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Enabling the quantum leap -

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To speed up the quantum leap, wafer testing solutions will need to evolve to keep pace and cater for a shorter time-to-market, which is key for businesses in this fast-changing environment.

The digitalization trend in almost all verticals — industrial, manufacturing, transportation, telecommunications, logistics, medical, research — has created an explosion of both structured and unstructured data. At the same time, advances in technology such as AI machine learning (ML), the cloud and now the metaverse are happening at an exponential rate. These advancements will soon enough require even more and more processing power than the latest supercomputers can provide. However, there are certain problems that even supercomputers aren’t very good at solving because they don’t have the working memory to hold the myriad combinations of real-world problems, and they have to analyze each combination one after another, which can take a long time.[1]

In comes quantum computing, a new computing paradigm that harnesses the power of quantum mechanics to deliver the ultimate in parallel computing.[2] Quantum computing has the potential to help industries, research institutions, and the society solve problems that currently overwhelm today’s classical computers. That said, to speed up the quantum leap, wafer testing solutions will also need to evolve to keep pace. Traditional methods are no longer cost and time effective to cater for a shorter time-to-market, which is key for businesses in today’s fast-changing environment.


To start off, quantum computing is based on a discovery that atoms do not follow traditional rules of physics.

Classical computers work with bits—consisting of ones and zeroes—but a quantum computer uses quantum bits or qubits, which, on top of the ones and zeroes, also has a superposition where it can be a one and a zero at the same time.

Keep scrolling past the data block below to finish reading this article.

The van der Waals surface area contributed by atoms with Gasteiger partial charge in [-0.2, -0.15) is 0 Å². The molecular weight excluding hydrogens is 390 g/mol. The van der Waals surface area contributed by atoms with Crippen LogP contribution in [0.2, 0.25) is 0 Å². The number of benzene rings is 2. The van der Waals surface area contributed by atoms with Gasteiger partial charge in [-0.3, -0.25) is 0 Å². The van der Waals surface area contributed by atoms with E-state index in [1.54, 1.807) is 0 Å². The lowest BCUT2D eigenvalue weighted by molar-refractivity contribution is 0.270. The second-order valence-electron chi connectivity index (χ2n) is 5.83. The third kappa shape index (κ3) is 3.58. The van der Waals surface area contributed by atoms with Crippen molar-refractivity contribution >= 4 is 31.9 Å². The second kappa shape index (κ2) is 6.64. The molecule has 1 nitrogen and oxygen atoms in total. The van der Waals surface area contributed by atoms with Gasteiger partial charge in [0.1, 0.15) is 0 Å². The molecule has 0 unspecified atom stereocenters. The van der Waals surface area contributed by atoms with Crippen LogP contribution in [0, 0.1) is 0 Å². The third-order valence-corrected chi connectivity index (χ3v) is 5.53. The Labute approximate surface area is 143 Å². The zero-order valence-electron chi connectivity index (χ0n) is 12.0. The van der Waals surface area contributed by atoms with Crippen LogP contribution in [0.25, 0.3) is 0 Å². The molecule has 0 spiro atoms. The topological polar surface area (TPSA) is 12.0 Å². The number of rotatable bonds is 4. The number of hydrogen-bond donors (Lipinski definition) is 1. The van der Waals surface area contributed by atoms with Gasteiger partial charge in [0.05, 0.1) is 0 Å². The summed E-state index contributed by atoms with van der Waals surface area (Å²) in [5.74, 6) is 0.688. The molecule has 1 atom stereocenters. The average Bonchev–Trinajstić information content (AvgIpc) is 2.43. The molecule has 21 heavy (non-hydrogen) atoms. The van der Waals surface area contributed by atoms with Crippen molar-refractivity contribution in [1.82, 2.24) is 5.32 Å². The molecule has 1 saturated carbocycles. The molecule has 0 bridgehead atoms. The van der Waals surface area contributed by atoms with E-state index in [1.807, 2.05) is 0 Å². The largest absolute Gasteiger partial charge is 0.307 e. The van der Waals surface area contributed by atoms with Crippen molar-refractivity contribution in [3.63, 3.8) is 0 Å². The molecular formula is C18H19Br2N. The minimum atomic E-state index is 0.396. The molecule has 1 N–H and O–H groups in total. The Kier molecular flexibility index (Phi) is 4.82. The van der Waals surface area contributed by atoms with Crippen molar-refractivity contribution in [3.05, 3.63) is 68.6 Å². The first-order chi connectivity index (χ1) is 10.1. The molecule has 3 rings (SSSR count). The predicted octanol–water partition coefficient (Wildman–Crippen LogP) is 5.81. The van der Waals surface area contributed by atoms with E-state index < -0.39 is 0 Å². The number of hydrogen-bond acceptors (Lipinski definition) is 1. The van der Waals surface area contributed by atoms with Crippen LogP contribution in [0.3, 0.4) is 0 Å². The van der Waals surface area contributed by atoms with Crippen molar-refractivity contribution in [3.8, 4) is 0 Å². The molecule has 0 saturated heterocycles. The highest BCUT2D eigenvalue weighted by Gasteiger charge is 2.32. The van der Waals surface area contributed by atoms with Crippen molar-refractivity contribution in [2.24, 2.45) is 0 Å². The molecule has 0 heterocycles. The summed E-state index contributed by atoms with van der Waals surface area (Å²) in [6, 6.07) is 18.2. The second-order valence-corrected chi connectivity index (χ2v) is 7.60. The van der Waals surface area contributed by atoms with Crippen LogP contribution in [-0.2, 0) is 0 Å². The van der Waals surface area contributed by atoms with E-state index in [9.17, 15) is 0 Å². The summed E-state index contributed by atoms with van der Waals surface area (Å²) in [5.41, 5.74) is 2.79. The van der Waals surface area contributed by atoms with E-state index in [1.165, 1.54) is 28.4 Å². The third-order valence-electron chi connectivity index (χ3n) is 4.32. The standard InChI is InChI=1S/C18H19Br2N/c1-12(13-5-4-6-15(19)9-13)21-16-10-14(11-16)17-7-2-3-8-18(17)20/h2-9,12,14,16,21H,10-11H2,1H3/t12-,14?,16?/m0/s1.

Because of this, operations on qubits can amount to a large number of computations in parallel, a characteristic called entanglement. If one qubit simultaneously represents two states, two qubits represent four states when coupled together. They can no longer be treated independently — they now form an ‘entangled’ super state.

As more qubits link together, the number of states exponentially increase, leading to a computer with astronomically large computing power. In theory, some specific problems are said to be solvable in much less time on a quantum computer than using the best-known algorithms for a classical computer.[3]

There are no commercial quantum computers yet, but development has advanced steadily over the past decade, with multiple companies now offering quantum applications as a service via cloud platforms such as Amazon Web Services, Google Cloud, and Microsoft Azure.[4]

According to market analyst International Data Corp. (IDC), customer spend for quantum computing is projected to grow from $412 million in 2020 to $8.6 billion in 2027—representing a six-year compound annual growth rate (CAGR) of 50.9% over the 2021-2027 forecast period.

The forecast includes core quantum computing as a service as well as enabling and adjacent quantum computing as a service.

Mainly driving this strong growth are major breakthroughs in quantum computing technology, a maturing quantum computing as a service infrastructure and platform market, and the growth of performance intensive computing workloads suitable for quantum technology.

IDC also expects investments in the quantum computing market—made by public and privately funded institutions, government spending worldwide, internal allocation (R&D spend) from technology and services vendors, and external funding from venture capitalists and private equity firms—to grow at a CAGR of 11.3% and reach nearly $16.4 billion by the end of 2027.

Manufacturing Conundrum

Key to the successful development of quantum computers is the quantum processor.

However, the inherent characteristics of qubits are making the development and manufacturing of such chips extremely complicated. For one, quantum states are fragile. They can collapse into a classical state if disturbed by noise or measurement.

Another issue is the no-cloning theorem, which means it is not possible to copy the state of one qubit onto another without altering the state of the first one, thereby depriving developers of the classical error-correction tool: copying.[5]

Moreover, the implementation of semiconductors in developing quantum chips has been challenging in its own right because some materials can exhibit many quantum degrees of freedom that may cause qubits to interact with each and decohere quickly.[6]

Of course, researchers and designers have already developed quantum computing semiconductor chips. But today’s quantum systems only have tens or hundreds of entangled qubits, limiting them from solving real-world problems.